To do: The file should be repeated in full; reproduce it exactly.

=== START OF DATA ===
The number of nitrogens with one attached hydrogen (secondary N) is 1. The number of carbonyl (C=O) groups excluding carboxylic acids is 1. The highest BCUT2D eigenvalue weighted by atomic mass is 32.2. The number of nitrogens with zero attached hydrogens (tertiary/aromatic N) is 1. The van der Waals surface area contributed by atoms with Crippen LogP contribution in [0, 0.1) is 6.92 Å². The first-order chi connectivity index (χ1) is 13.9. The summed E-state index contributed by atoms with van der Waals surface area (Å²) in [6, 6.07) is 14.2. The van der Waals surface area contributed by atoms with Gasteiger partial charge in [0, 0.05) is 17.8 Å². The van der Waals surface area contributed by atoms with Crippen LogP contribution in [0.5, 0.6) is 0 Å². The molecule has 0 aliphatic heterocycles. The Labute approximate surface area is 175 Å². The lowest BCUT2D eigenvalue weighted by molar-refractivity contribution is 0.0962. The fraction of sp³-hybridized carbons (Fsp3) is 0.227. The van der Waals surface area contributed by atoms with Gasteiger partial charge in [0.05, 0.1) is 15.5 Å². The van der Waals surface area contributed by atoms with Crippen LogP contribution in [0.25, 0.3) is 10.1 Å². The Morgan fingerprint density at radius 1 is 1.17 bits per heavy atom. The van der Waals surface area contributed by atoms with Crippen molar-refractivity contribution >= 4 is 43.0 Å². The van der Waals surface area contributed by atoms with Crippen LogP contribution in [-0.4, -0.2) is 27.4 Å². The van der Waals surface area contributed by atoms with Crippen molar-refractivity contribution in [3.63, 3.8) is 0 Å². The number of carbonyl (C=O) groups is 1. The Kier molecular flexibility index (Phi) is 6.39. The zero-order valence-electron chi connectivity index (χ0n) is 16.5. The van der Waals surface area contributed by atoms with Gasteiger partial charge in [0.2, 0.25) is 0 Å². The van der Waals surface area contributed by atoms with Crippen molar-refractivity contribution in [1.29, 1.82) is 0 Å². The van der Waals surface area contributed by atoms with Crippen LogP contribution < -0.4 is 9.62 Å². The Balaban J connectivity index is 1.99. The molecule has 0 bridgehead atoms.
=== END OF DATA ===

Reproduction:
The number of nitrogens with one attached hydrogen (secondary N) is 1. The number of carbonyl (C=O) groups excluding carboxylic acids is 1. The highest BCUT2D eigenvalue weighted by atomic mass is 32.2. The number of nitrogens with zero attached hydrogens (tertiary/aromatic N) is 1. The van der Waals surface area contributed by atoms with Crippen LogP contribution in [0, 0.1) is 6.92 Å². The first-order chi connectivity index (χ1) is 13.9. The summed E-state index contributed by atoms with van der Waals surface area (Å²) in [6, 6.07) is 14.2. The van der Waals surface area contributed by atoms with Gasteiger partial charge in [0, 0.05) is 17.8 Å². The van der Waals surface area contributed by atoms with Crippen LogP contribution in [0.5, 0.6) is 0 Å². The molecule has 0 aliphatic heterocycles. The Labute approximate surface area is 175 Å². The lowest BCUT2D eigenvalue weighted by molar-refractivity contribution is 0.0962. The fraction of sp³-hybridized carbons (Fsp3) is 0.227. The van der Waals surface area contributed by atoms with Gasteiger partial charge in [0.05, 0.1) is 15.5 Å². The van der Waals surface area contributed by atoms with Crippen LogP contribution in [0.25, 0.3) is 10.1 Å². The Morgan fingerprint density at radius 1 is 1.17 bits per heavy atom. The van der Waals surface area contributed by atoms with Crippen molar-refractivity contribution >= 4 is 43.0 Å². The van der Waals surface area contributed by atoms with Crippen LogP contribution in [-0.4, -0.2) is 27.4 Å². The van der Waals surface area contributed by atoms with Crippen molar-refractivity contribution in [3.63, 3.8) is 0 Å². The number of carbonyl (C=O) groups is 1. The Kier molecular flexibility index (Phi) is 6.39. The zero-order valence-electron chi connectivity index (χ0n) is 16.5. The van der Waals surface area contributed by atoms with Gasteiger partial charge in [0.2, 0.25) is 0 Å². The van der Waals surface area contributed by atoms with Crippen molar-refractivity contribution in [1.29, 1.82) is 0 Å². The van der Waals surface area contributed by atoms with Crippen LogP contribution < -0.4 is 9.62 Å². The Balaban J connectivity index is 1.99. The molecule has 0 bridgehead atoms.